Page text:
"This is about the safety of our communities," Pritzker said. "It's about preventing militarized storefronts and empty commercial."
The governor put pen to paper to sign the Inform Act into law, which enforces the new crime of organized retail theft.
It's the latest step in Illinois' effort to fight a crime that has been plaguing big and small businesses around the state.
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Surveillance videos captured several incidents showing mobs of people rushing into stores to steal goods from luxury goods to convenience stores, even while employees or customers are inside. Macy's, Nordstrom, Burberry, and LensCrafters along the Mag Mile have all been hit.
Last December alone, Illinois Attorney General Kwame Raoul's organized crime task force retrieved one million dollars' worth of stolen items from storage units.
Also in December, a group of 14 people ransacked the Louis Vuitton in Oak Brook, making off with $120,000 in merchandise.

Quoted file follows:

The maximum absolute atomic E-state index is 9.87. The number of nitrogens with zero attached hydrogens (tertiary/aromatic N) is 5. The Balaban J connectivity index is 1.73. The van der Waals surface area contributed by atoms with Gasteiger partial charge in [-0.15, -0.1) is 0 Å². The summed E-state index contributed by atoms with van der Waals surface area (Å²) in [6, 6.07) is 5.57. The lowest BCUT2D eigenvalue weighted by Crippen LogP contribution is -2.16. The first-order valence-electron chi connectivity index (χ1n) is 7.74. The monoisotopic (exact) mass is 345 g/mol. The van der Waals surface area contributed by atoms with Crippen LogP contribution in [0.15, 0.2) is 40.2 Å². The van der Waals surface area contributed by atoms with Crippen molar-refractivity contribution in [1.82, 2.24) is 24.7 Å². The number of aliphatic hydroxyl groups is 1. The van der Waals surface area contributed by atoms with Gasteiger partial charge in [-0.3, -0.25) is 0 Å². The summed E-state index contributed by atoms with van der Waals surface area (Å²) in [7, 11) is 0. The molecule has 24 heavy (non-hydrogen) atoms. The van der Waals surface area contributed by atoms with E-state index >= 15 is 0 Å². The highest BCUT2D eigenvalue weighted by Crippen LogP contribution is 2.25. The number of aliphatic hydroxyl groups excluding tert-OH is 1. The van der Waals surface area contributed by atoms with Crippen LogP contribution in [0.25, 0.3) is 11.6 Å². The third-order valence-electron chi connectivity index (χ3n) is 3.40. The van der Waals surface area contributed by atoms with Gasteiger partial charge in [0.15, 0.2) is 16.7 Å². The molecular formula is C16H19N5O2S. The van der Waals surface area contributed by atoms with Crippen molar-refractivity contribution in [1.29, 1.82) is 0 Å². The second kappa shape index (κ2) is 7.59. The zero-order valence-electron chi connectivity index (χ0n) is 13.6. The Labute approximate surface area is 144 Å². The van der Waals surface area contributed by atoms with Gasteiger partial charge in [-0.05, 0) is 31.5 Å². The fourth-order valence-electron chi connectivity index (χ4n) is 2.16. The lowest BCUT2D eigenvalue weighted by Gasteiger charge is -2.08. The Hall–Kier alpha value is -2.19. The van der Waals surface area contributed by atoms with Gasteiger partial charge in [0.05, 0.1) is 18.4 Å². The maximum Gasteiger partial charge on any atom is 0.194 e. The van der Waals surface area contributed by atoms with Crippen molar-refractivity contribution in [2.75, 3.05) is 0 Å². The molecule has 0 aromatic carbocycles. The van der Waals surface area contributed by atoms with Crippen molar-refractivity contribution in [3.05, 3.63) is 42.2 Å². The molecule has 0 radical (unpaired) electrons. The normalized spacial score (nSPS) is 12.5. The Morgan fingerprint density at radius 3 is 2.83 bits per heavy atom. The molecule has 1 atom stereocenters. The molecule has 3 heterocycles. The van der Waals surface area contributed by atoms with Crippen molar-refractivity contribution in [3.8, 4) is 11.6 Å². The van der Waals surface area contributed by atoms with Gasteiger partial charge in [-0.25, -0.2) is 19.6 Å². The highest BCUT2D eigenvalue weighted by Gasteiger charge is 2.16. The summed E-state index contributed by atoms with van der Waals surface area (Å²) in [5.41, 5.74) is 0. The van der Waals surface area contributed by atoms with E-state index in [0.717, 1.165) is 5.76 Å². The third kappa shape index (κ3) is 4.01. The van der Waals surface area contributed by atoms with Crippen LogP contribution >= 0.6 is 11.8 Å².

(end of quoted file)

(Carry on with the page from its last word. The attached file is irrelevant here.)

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The new law cracks down on the ringleaders organizing these crimes who are profiting and using it to fund other illegal activities.
"This is not aimed at a low-income parent desperate to feed their child," Governor Pritzker said. "It's not about a kid making a short-sighted mistake. This is about a multi-billion dollar industry of organized criminals carrying out sophisticated theft operations to turn a profit on the resale market."
As part of the new law, those who knowingly engage with others in a theft valued at $300 or more would be guilty of a Class Three felony.
"These raids and acts not only put retail employees and customers at risk, but also deprives local municipalities and the state of much needed tax dollars," said Chauncey Rice, with Illinois Retail Merchants Association.
Those who engage in a retail theft from one or more establishments would be guilty of a Class Two felony, which would carry more jail time.
"Deterring retail crime starts with supporting law enforcement, with holding the ringleaders responsible and making it tougher to sell those goods stolen," State Sen. Suzy Glowiak Hilton said.
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The law allows prosecutors to bring perpetrators to justice even if the conspiracy, theft and/or selling crosses county boundaries. They are now able to prosecute the whole crime.
The Illinois Retail Merchants Association partnered with several lawmakers to make the law a reality.